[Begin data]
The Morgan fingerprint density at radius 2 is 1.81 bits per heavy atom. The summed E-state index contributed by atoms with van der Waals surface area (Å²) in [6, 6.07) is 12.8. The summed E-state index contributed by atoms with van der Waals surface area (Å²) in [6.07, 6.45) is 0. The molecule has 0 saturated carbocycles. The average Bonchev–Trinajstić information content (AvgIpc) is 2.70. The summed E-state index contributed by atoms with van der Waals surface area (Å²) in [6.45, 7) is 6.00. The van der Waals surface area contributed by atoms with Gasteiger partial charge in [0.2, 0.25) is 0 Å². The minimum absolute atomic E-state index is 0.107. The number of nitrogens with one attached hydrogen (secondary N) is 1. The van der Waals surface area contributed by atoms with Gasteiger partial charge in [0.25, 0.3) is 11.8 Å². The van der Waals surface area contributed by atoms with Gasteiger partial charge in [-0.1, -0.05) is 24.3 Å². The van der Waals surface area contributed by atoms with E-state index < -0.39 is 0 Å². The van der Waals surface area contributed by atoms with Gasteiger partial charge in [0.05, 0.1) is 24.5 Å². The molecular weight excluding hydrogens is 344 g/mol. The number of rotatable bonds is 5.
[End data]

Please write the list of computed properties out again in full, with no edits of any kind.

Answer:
The Morgan fingerprint density at radius 2 is 1.81 bits per heavy atom. The summed E-state index contributed by atoms with van der Waals surface area (Å²) in [6, 6.07) is 12.8. The summed E-state index contributed by atoms with van der Waals surface area (Å²) in [6.07, 6.45) is 0. The molecule has 0 saturated carbocycles. The average Bonchev–Trinajstić information content (AvgIpc) is 2.70. The summed E-state index contributed by atoms with van der Waals surface area (Å²) in [6.45, 7) is 6.00. The van der Waals surface area contributed by atoms with Gasteiger partial charge in [0.2, 0.25) is 0 Å². The minimum absolute atomic E-state index is 0.107. The number of nitrogens with one attached hydrogen (secondary N) is 1. The van der Waals surface area contributed by atoms with Gasteiger partial charge in [0.25, 0.3) is 11.8 Å². The van der Waals surface area contributed by atoms with Gasteiger partial charge in [-0.1, -0.05) is 24.3 Å². The van der Waals surface area contributed by atoms with E-state index < -0.39 is 0 Å². The van der Waals surface area contributed by atoms with Gasteiger partial charge in [0.05, 0.1) is 24.5 Å². The molecular weight excluding hydrogens is 344 g/mol. The number of rotatable bonds is 5.